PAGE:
Toronto Searching for a Future for its Public Golf Courses

Amid calls to convert the city's golf courses to other uses, Toronto, Ontario city staff are trying to figure out a middle ground between competing interests.

1 minute read

January 9, 2022, 5:00 AM PST

By James Brasuell @CasualBrasuell

An aerial view of the Toronto Hunt Club and golf course, located along Lake Ontario amid residential homes in Toronto.

An aerial view of the golf course at the Toronto Hunt Club, a private club owned by its members. | SF photo / Shutterstock

Jennifer Pagliaro previews an impending report by Toronto city staff to plan for an "improved status quo model" for the city's five public golf courses

In the process of creating the report, Toronto is attempting to balance two ardent political bases: those who want public land devoted to golf in the city converted to open space and agricultural uses, and those who want to protect the public's access to the game.

According to Pagliaro, the report headed to the Toronto City Council's Infrastructure and Environment Committee is a first step toward balancing those competing interest, but the report still favors the future of publicly owned golf courses in the city. For instance, "the report contains no clear direction on plans to improve environmental sustainability and what the other recreational uses might be" (in the "improved status quo").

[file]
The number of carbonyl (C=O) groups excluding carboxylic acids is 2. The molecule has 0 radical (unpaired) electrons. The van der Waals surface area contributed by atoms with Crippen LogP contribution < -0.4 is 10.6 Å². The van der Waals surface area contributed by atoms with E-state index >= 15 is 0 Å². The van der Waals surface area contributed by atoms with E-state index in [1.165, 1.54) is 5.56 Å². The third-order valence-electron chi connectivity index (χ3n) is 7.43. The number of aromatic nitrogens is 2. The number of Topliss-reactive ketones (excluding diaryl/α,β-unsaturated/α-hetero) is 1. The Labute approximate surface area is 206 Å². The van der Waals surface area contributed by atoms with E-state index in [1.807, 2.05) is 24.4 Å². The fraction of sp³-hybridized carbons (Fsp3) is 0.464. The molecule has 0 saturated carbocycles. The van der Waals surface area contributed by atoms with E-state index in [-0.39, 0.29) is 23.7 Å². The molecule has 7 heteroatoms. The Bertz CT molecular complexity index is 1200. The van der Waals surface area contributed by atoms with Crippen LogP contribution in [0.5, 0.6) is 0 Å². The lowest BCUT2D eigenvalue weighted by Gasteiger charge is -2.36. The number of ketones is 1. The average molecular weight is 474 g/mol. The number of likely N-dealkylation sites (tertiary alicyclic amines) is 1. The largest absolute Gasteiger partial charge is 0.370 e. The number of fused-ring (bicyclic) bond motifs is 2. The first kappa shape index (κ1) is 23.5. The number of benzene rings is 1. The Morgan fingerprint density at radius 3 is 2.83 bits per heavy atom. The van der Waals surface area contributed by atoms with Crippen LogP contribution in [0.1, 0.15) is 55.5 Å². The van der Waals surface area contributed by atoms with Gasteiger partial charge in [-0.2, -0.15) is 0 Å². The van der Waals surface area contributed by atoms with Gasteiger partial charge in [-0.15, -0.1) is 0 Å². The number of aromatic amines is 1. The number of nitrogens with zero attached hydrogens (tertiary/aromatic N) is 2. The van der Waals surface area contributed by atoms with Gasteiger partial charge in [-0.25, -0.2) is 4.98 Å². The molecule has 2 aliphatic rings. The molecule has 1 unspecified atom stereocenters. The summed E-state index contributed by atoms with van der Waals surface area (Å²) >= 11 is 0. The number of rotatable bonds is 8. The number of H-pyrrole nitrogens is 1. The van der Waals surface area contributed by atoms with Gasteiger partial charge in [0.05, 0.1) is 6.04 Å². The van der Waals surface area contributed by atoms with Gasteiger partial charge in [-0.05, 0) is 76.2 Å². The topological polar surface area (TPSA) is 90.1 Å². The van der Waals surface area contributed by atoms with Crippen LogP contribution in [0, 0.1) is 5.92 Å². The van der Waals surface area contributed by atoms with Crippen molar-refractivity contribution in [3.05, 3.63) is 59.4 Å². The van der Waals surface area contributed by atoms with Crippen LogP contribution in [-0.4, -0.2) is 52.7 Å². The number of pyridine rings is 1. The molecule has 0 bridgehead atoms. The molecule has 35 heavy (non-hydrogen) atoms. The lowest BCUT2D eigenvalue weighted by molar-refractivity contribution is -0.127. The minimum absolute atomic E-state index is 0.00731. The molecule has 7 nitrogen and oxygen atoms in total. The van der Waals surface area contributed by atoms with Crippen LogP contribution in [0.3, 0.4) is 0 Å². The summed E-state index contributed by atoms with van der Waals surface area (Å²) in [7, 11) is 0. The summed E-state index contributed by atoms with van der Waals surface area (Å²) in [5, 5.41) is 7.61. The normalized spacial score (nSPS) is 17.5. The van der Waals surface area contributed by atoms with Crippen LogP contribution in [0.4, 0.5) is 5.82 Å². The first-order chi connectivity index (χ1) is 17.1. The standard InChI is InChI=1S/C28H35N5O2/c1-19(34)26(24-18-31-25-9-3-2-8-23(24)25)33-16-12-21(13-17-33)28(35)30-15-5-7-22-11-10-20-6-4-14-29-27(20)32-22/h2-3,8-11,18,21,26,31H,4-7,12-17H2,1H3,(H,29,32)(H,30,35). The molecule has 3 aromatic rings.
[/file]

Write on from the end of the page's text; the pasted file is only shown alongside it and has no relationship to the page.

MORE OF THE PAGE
The report is really a plan to start planning. "A process for a request for proposal on future operations would be started if council supports the plan, with the goal of implementing those yet-to-be-defined models for the 2024 season," according to Pagliaro.

A lot more detail about the considerations going into the continued priority on golf, and the potential for other uses, in the specific context of these five courses are included in the source article below. Environmental, social, demographic, and financial considerations are discussed.

Friday, January 7, 2022 in Toronto Star

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